7 Things to Consider Before Joining BetterHelp

Posted By: Hayley Twyman Brack

A therapist in a blue plaid shirt and jeans scrolls on a smart phone

Pictured above: A therapist in a blue plaid shirt and jeans scrolls on a smart phone

As explored in a previous article outlining the company TalkSpace, the advent of the global pandemic has led to an increase in mental health difficulties in Americans, as well as the use of online therapeutic services like BetterHelp. In this article, information from the company’s website, reports by therapeutic blogs, and statements provided by an Oklahoma-based former BetterHelp clinician are explored. Here’s what to consider before contracting with BetterHelp.

What is BetterHelp?
Like TalkSpace, BetterHelp is an online therapeutic service. Unlike TalkSpace, BetterHelp markets itself as traditional therapy, though the company reports it is selective in regards to the severity and types of symptoms the service caters to. Clients pay a weekly fee to access therapeutic services, such as weekly 30-50 minute video or phone therapy sessions and unlimited texting with their therapist.

The Work Schedule
The company advertises that therapists are able to set their own work schedules. Though the website advertises “24/7” messaging for clients, there was no indication that therapists were expected to be available at all hours of the day.

The Work Load
According to BetterHelp’s site, “part time” status means a clinician is working anywhere between 5 and 30 hours per week, while “full time” status ranges from 30 to 50 hours. The company reports that therapists are able to set their own schedules and decide their own work load, though it appears to be unclear as to what constitutes an hour “clocked” for work (ex. how or if paperwork or texting counts towards hours worked).

Communication with Clients
In BetterHelp’s base plan, it appears as though clients are offered unlimited texting with their therapist and up to four video sessions with their therapist each month. According to the company’s website, therapists and clients communicate via a HIPAA-compliant virtual office software.

According to a pay scale on BetterHelp’s website, the amount of pay a therapist receives per hour worked increases with the number of hours worked each week. For example, if a therapist were to only work 5 hours per week with BetterHelp, their estimated pay would be $7,800 per year, which equates to $30 per hour. If a therapist worked 40 hours per week, according to the pay scale that therapist would earn $100,100 per year, which equates to over $48 per hour. However, BetterHelp reports that they do not guarantee minimum earnings for therapists and the FAQ page reveals little information in regards to how hours are calculated. Posts from the website Glass Door reveal the common rate for therapists contracting with BetterHelp is $29-31 per hour. Though the company’s website reports that therapists are not employees, likely indicating they are contractors, it also advertises that therapists who choose to take on a 40-hour per week workload or higher may be eligible to receive stipends for benefits, such as health insurance and dental.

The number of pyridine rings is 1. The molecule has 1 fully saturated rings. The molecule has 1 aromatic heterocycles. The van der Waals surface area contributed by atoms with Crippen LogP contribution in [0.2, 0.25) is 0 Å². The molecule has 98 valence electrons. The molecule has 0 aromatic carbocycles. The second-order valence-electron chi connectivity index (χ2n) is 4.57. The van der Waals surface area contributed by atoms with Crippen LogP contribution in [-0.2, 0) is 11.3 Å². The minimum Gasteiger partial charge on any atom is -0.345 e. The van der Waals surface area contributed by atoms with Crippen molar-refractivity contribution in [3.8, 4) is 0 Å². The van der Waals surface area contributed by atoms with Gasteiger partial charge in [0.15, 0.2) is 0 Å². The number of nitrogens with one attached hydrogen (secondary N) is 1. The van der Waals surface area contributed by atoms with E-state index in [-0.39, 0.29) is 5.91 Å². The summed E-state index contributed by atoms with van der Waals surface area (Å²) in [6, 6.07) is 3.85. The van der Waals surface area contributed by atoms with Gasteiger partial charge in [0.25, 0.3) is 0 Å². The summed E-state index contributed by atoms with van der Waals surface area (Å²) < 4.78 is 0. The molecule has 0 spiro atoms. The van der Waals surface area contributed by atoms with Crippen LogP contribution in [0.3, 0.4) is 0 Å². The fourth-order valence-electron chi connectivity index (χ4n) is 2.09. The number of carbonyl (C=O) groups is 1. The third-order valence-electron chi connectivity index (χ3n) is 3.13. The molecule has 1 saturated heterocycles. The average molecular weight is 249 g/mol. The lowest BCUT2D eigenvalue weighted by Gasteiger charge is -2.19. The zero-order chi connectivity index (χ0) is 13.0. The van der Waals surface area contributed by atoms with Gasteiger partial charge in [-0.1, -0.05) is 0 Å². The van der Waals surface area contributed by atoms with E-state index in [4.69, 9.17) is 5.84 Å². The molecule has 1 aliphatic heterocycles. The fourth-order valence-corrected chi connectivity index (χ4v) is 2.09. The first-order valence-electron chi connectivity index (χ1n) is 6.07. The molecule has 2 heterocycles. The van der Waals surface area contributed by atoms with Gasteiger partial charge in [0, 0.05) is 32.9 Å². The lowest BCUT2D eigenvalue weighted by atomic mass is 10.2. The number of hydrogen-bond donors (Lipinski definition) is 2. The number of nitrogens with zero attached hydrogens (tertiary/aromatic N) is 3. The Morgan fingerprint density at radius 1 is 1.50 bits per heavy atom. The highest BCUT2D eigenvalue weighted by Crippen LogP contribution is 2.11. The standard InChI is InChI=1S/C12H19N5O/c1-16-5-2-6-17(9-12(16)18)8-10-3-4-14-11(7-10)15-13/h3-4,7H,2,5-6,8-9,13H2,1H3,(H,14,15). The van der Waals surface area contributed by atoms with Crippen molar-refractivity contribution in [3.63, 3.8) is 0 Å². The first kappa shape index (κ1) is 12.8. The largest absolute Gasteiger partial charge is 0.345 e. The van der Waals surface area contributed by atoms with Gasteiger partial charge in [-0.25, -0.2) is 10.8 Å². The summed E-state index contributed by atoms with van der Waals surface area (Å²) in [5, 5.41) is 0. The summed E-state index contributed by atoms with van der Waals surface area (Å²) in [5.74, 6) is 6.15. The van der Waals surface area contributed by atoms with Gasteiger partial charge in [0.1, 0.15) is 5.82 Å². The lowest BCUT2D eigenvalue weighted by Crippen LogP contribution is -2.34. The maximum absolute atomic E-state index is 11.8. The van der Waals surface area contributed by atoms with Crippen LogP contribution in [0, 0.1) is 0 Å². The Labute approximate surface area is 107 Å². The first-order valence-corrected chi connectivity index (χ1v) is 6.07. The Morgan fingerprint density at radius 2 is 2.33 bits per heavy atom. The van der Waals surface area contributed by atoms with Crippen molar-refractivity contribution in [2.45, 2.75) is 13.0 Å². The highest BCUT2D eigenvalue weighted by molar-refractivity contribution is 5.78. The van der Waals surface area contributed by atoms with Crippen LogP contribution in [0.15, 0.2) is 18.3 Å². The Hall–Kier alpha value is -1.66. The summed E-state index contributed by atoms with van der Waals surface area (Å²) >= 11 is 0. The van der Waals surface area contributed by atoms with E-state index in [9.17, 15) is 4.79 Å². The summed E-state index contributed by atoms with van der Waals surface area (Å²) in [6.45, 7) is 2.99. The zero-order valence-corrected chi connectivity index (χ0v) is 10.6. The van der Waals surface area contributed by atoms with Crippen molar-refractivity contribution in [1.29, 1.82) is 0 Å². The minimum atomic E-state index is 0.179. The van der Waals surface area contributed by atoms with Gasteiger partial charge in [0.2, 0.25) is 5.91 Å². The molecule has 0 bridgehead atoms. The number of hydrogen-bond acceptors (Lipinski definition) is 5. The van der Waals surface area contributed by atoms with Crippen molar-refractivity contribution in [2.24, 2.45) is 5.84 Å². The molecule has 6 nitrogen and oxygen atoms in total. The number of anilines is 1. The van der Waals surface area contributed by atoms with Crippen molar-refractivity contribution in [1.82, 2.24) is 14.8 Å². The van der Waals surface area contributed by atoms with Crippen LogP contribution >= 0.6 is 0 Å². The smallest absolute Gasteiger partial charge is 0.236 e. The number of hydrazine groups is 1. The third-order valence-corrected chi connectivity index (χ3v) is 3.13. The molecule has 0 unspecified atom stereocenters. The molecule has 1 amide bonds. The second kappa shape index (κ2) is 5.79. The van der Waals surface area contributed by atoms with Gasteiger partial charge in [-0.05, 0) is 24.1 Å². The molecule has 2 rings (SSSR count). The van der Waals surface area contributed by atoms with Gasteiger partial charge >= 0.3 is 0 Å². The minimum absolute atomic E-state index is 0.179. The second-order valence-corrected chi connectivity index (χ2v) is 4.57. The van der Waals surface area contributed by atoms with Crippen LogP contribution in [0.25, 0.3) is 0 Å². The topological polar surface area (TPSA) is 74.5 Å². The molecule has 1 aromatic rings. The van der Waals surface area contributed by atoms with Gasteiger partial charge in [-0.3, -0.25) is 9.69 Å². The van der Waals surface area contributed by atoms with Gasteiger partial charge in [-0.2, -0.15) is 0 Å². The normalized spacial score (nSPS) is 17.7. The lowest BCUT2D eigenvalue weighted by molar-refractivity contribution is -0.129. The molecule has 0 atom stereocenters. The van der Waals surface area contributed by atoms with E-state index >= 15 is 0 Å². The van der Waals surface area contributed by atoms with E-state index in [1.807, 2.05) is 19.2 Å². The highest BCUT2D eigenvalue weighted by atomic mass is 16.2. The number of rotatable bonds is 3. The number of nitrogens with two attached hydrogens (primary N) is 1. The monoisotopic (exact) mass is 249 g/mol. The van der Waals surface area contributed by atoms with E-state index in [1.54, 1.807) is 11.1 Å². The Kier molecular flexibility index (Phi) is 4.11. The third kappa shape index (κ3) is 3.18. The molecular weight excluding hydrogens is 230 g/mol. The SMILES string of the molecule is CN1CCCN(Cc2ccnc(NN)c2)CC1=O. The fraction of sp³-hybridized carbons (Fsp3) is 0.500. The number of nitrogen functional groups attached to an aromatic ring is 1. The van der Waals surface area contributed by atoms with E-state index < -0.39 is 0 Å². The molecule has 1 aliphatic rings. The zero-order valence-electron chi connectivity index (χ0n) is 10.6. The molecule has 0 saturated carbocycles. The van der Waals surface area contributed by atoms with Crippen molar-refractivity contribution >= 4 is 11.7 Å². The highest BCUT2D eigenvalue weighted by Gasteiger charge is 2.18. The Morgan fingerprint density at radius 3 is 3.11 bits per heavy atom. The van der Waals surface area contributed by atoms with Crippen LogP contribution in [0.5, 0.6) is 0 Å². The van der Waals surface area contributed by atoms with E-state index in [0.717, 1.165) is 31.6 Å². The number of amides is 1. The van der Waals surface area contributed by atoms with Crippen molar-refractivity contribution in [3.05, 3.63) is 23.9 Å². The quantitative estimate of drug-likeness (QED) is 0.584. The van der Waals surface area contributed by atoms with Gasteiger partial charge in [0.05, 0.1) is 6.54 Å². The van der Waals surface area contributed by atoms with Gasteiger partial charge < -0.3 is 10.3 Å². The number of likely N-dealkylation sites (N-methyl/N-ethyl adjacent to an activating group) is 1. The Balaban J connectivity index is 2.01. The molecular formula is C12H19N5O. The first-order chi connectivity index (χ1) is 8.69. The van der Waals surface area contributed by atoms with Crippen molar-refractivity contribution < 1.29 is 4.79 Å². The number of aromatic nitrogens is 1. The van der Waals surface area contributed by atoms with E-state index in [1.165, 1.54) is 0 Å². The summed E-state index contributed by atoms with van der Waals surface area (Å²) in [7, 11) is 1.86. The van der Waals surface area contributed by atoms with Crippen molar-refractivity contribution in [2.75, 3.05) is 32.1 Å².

According to a statement by an Oklahoma-based former BetterHelp therapist who spoke on the condition of anonymity, it was difficult to maintain a full caseload due to there not being enough Oklahoma-based clients. According to BetterHelp, part of the therapist matching process is assuring that the therapist has the proper credentials to see clients, which likely includes assuring that the clinician is licensed in the state in which the client resides. However, it appears as though therapists may also be matched with international clients. It is unclear if it is the responsibility of the clinician or BetterHelp to assure that clinicians are eligible to render services to international clients. Taking into consideration the therapist’s report, it may be difficult to maintain a client load if a clinician is only licensed in Oklahoma.

Ethics and Service
According to an article on Choosing Therapy, BetterHelp screens potential clients in an attempt to make sure the counseling service is suitable. For example, if a potential client indicates experiencing recent suicidal thoughts in their intake paperwork, they are alerted that BetterHelp would not be a suitable option for them and are referred to crisis lines. According to BetterHelp’s FAQ page, the company is not suitable for clients experiencing life threatening crises or emergency situations, cases of severe mental illness, court ordered therapy, or minors.
Check out our previous article, 7 Thinks to Consider Before Joining TalkSpace